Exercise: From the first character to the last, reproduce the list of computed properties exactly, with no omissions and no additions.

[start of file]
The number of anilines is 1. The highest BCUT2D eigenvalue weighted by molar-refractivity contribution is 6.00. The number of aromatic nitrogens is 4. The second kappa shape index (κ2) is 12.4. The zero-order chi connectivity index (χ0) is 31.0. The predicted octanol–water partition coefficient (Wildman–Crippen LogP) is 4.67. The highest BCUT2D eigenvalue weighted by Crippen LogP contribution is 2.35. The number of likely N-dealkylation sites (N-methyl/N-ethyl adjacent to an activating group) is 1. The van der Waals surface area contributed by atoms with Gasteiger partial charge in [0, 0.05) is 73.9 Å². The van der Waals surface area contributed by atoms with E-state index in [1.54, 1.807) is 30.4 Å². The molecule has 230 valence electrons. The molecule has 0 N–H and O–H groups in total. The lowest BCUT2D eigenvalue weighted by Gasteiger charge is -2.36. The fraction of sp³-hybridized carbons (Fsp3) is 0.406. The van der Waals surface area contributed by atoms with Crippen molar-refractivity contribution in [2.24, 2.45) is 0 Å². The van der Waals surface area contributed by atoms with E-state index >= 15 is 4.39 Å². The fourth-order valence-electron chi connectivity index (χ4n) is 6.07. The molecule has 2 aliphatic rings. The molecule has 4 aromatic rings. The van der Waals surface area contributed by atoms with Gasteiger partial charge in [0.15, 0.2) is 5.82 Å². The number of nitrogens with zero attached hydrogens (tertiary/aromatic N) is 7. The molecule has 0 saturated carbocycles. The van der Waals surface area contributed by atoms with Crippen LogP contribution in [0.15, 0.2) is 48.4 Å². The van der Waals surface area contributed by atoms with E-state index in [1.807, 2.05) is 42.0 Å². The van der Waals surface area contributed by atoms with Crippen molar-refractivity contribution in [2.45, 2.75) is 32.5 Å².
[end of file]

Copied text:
The number of anilines is 1. The highest BCUT2D eigenvalue weighted by molar-refractivity contribution is 6.00. The number of aromatic nitrogens is 4. The second kappa shape index (κ2) is 12.4. The zero-order chi connectivity index (χ0) is 31.0. The predicted octanol–water partition coefficient (Wildman–Crippen LogP) is 4.67. The highest BCUT2D eigenvalue weighted by Crippen LogP contribution is 2.35. The number of likely N-dealkylation sites (N-methyl/N-ethyl adjacent to an activating group) is 1. The van der Waals surface area contributed by atoms with Gasteiger partial charge in [0, 0.05) is 73.9 Å². The van der Waals surface area contributed by atoms with E-state index in [1.54, 1.807) is 30.4 Å². The molecule has 230 valence electrons. The molecule has 0 N–H and O–H groups in total. The lowest BCUT2D eigenvalue weighted by Gasteiger charge is -2.36. The fraction of sp³-hybridized carbons (Fsp3) is 0.406. The van der Waals surface area contributed by atoms with Crippen molar-refractivity contribution in [2.24, 2.45) is 0 Å². The van der Waals surface area contributed by atoms with E-state index >= 15 is 4.39 Å². The fourth-order valence-electron chi connectivity index (χ4n) is 6.07. The molecule has 2 aliphatic rings. The molecule has 4 aromatic rings. The van der Waals surface area contributed by atoms with Gasteiger partial charge in [0.15, 0.2) is 5.82 Å². The number of nitrogens with zero attached hydrogens (tertiary/aromatic N) is 7. The molecule has 0 saturated carbocycles. The van der Waals surface area contributed by atoms with Crippen LogP contribution in [0.15, 0.2) is 48.4 Å². The van der Waals surface area contributed by atoms with E-state index in [1.807, 2.05) is 42.0 Å². The van der Waals surface area contributed by atoms with Crippen molar-refractivity contribution in [2.45, 2.75) is 32.5 Å².